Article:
Ye Olden Oakland Days

(Contributed by Oakland Pioneers OAKLAND'S BEGINNINGS (NO. 4) BY CHAS. G. REED.

The new town of Oakland was entirely without resources, but its rare beauty, with here and there a house nestling among the oak trees, which were so close that they almost touched each other, from the bay to the lake and from the estuary to Fourteenth street, its mild climate and productive soil, soon drew from San Francisco to it people who made here a suburban place of residence. The troubles caused by the squatters, the uncertainty of titles and protracted litigation which followed, greatly retarded its growth. It is safe to say that had Col. Fitch and Col. Whitney succeeded in their proposed purchase in 1850, the growth of the town would have been much greater.

Connection with San Francisco was at a very early date kept up by means of whale boats, one of which, the Pirouette, plied regularly as a ferry boat between the embarcadero of San Antonio and San Francisco. A little steamboat called the Kangaroo is said to have been the first ferry steamer, making trips twice a week in the latter part of 1850. Another small sternwheel steamer, the Oakland, ran in 1851, while in 1852 the Boston and the Caleb Cope were placed on the ferry route. The Boston was burned toward the end of the year and the Cape Hays, the Red Jacket and other small crafts were put on the route.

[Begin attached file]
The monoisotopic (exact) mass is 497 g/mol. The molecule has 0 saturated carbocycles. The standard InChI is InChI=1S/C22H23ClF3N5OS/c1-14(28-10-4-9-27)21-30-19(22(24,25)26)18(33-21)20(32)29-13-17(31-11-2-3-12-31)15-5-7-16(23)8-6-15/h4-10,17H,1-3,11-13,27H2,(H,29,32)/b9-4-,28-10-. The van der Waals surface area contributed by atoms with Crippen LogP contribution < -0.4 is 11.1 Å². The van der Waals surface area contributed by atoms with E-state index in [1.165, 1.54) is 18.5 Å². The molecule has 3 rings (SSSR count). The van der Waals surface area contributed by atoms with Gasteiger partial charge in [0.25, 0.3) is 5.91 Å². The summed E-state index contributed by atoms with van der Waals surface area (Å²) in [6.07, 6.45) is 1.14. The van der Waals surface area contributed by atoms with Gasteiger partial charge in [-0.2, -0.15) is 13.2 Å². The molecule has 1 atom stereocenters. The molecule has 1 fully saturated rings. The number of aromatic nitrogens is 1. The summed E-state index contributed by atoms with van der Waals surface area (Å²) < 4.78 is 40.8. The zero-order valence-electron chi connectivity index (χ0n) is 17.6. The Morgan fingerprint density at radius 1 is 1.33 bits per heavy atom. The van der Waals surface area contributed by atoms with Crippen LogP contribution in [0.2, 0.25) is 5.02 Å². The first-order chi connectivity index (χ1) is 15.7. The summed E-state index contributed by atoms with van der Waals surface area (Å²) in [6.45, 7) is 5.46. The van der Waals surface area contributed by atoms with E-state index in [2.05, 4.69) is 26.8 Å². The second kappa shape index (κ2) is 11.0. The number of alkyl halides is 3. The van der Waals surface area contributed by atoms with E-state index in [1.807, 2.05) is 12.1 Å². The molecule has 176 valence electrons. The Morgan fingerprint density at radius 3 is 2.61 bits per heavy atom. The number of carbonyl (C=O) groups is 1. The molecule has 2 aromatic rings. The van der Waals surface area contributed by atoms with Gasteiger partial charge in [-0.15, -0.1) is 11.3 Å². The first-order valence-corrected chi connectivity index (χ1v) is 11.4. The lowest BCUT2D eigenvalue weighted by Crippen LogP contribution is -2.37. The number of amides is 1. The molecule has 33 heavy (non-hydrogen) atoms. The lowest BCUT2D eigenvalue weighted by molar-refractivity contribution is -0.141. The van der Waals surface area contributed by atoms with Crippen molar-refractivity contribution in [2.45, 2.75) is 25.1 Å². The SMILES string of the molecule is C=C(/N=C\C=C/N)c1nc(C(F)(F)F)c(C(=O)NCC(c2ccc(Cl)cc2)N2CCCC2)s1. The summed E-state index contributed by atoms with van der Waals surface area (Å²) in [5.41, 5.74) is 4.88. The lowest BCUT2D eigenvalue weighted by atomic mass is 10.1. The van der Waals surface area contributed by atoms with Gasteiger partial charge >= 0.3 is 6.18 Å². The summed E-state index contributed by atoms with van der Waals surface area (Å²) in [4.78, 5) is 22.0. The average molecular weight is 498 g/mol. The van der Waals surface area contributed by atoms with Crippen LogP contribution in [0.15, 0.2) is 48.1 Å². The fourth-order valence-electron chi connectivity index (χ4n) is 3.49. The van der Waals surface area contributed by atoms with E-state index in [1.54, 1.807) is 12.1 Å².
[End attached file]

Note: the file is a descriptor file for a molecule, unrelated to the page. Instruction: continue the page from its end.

The court of sessions of Contra Costa county, of which Oakland was then a part, on Aug. 4. 1851, granted a license to Carpentier and Moon to run a ferry "from Contra Costa (now Oakland), township of San Antonio, to San Francisco," fixing the fares as follows:

Each person $1; one horse $3; one wagon $3; one two-horse wagon $5; cattle per head $3; sheep $1; hogs $1; freight 50 cts. per 100 lbs.

Charles Minturn, who became interested with Moon, Carpentier and Adams, placed the steamer Clinton, and later the Contra Costa, on the ferry route, making two trips a day as the tide would permit, as the bar at the mouth of the estuary prevented steamers from passing at low tide.

(To be continued.)

Ye Olden Oakland Days

OAKLAND'S BEGINNINGS (NO. 4) BY CHAS. G. REED Ye Olden Oakland Days TO BLOG Sun, Nov 7, 1920 – Page 9 · Oakland Tribune (Oakland, California) ·